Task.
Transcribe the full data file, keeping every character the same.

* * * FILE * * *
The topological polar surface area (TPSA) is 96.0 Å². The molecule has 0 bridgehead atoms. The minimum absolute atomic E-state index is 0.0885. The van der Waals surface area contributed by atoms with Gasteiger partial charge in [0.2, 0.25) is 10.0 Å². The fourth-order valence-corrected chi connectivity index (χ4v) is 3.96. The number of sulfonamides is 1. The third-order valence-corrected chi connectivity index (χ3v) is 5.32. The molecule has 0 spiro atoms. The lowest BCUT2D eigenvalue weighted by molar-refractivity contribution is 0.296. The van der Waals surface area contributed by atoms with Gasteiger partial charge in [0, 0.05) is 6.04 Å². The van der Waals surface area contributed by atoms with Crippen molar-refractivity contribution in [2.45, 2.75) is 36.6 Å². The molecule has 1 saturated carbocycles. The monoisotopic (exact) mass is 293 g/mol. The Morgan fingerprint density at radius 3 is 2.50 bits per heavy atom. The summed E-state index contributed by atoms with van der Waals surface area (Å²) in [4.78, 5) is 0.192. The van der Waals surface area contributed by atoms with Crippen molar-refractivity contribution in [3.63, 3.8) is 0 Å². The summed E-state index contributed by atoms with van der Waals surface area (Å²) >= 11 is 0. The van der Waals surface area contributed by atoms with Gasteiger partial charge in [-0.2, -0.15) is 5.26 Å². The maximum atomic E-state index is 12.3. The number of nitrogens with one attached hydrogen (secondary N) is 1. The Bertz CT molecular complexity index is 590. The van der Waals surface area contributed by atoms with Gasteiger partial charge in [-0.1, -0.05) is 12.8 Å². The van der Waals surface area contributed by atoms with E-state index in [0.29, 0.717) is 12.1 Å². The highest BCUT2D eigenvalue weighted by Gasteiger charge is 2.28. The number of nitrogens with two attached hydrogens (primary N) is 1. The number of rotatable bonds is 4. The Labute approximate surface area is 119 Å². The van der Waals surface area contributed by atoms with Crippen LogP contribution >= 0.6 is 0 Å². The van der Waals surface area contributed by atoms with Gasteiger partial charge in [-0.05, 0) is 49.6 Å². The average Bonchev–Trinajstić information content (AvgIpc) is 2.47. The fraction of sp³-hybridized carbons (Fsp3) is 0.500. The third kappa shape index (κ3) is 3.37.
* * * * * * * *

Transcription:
The topological polar surface area (TPSA) is 96.0 Å². The molecule has 0 bridgehead atoms. The minimum absolute atomic E-state index is 0.0885. The van der Waals surface area contributed by atoms with Gasteiger partial charge in [0.2, 0.25) is 10.0 Å². The fourth-order valence-corrected chi connectivity index (χ4v) is 3.96. The number of sulfonamides is 1. The third-order valence-corrected chi connectivity index (χ3v) is 5.32. The molecule has 0 spiro atoms. The lowest BCUT2D eigenvalue weighted by molar-refractivity contribution is 0.296. The van der Waals surface area contributed by atoms with Gasteiger partial charge in [0, 0.05) is 6.04 Å². The van der Waals surface area contributed by atoms with Crippen molar-refractivity contribution in [2.45, 2.75) is 36.6 Å². The molecule has 1 saturated carbocycles. The monoisotopic (exact) mass is 293 g/mol. The Morgan fingerprint density at radius 3 is 2.50 bits per heavy atom. The summed E-state index contributed by atoms with van der Waals surface area (Å²) in [4.78, 5) is 0.192. The van der Waals surface area contributed by atoms with Crippen molar-refractivity contribution in [3.63, 3.8) is 0 Å². The summed E-state index contributed by atoms with van der Waals surface area (Å²) >= 11 is 0. The van der Waals surface area contributed by atoms with Gasteiger partial charge in [-0.2, -0.15) is 5.26 Å². The maximum atomic E-state index is 12.3. The number of nitrogens with one attached hydrogen (secondary N) is 1. The Bertz CT molecular complexity index is 590. The van der Waals surface area contributed by atoms with Gasteiger partial charge in [-0.1, -0.05) is 12.8 Å². The van der Waals surface area contributed by atoms with E-state index in [0.29, 0.717) is 12.1 Å². The highest BCUT2D eigenvalue weighted by Gasteiger charge is 2.28. The number of nitrogens with two attached hydrogens (primary N) is 1. The number of rotatable bonds is 4. The Labute approximate surface area is 119 Å². The van der Waals surface area contributed by atoms with Crippen LogP contribution >= 0.6 is 0 Å². The van der Waals surface area contributed by atoms with Gasteiger partial charge in [-0.05, 0) is 49.6 Å². The average Bonchev–Trinajstić information content (AvgIpc) is 2.47. The fraction of sp³-hybridized carbons (Fsp3) is 0.500. The third kappa shape index (κ3) is 3.37.